While the name, EvilZone, isn’t exactly the most inviting – it is easily one of the largest forum communities that you’ll find on the subject of hacking. With over 13,042 members and over 50,000 posts (and counting), this community likely has the skills and knowledge to answer any programming question you could possibly have. Just be careful about coming across as a “noob” – these guys don’t handle newcomers with kid gloves, so be careful.
You’d definitely be best off working through the programming and encyclopedia sections first, where you’ll find areas with projects, tutorials and a lot more that will help you become educated and well-versed in hacking techniques and terminology.
While I certainly don’t want to offer a nod to any blogs that may be considered competition, you really have to give credit where credit is due when it comes to a particular niche like hacking – and Hack a Day definitely offers an amazing library of information for anyone looking for specific categories like cellphones, GPS or digital cameras. Over the years, Hack A Day has transformed the site into a fairly popular blog.
More than any other site, this particular “hacking” site is very much hardware based, and they redefine the meaning of the word hacking by helping you learn how to hack up electronic devices like a Gameboy or a digital camera and completely modifying it, or building electronics for the sole purpose of hacking other commercial devices. You’ll also find a popular and busy forum section as well – a high point of the site.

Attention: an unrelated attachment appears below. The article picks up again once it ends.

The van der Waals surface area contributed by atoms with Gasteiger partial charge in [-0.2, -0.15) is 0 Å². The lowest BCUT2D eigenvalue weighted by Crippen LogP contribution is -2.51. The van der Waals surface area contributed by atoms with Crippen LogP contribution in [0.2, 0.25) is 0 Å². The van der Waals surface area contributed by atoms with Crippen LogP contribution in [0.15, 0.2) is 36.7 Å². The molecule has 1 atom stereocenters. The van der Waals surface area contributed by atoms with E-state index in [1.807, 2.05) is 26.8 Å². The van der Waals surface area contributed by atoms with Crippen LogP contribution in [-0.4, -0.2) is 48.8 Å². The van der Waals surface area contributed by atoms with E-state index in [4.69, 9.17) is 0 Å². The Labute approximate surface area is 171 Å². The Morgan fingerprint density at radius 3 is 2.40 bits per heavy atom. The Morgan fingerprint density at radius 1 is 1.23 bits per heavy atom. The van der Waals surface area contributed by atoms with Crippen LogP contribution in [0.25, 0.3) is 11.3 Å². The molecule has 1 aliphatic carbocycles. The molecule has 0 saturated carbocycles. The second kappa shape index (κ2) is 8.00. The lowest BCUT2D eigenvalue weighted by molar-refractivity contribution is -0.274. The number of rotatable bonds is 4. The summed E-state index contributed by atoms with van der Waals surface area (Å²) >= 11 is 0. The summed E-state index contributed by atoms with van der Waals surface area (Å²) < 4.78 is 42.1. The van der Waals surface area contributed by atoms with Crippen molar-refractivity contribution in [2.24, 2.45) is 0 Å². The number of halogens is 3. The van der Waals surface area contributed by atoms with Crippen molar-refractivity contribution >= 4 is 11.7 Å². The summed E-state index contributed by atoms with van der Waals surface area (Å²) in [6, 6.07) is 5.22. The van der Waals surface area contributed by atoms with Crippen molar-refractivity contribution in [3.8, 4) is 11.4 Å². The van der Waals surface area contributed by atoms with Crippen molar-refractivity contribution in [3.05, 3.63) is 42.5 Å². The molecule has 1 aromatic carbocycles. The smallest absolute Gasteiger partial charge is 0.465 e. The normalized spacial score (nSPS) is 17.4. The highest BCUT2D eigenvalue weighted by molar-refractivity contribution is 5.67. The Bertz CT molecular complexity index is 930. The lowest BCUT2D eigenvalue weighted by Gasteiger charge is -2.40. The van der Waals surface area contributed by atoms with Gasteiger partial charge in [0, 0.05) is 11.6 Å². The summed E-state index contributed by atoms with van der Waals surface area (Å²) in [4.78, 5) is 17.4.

While I personally don’t find the articles themselves very detailed (as an EE, I like schematics and elaborate descriptions), the site makes up for it with video demonstrations throughout.
Hack In The Box has really change significantly through the years. It is rebranded as HITB, and the site is completely transformed into what looks like a WordPressed-based platform. Still, today Hack In The Box remains focused on security and ethical hacking. However, it has obviously shifted gears at some point and changed to a more content-focused approach with a greater volume of news, and fewer in-depth articles with detailed hacks.
This transition makes it less of a place to go for actually technical hacking tips, and more of a daily spot to get your latest fix of hacking news. The site is updated frequently, and of course you can also go for the print version of the HITB-branded magazine if you want.
Clearly, HITB has gone very commercialized, but it is a great resource for news for anyone interested in the latest gossip throughout the hacking community.
As always, saving the best for last – I’d like to introduce Hack This Site! This website is one of the coolest, free programmer training sites where you can learn how to hack accepting one of the challenges along the left navigation pane of the main page.
The site designers offer various “missions,” where you need to figure out the vulnerability of a site and then attempt to use your new-found hacking skills (you’ve carefully studied all of the articles on the site, right?) to hack the web page. Missions include Basic, Realistic, Application, Programming and many others.
If you’re able to figure out how to properly hack any of the most difficult missions on this site, then you’ve definitely earned the title of professional hacker.
Have you ever tried any of the tips offered at any of these websites and do they work? Do you have any good resources of your own for readers to learn how to hack like the pros?
Share your insight in the comments section below.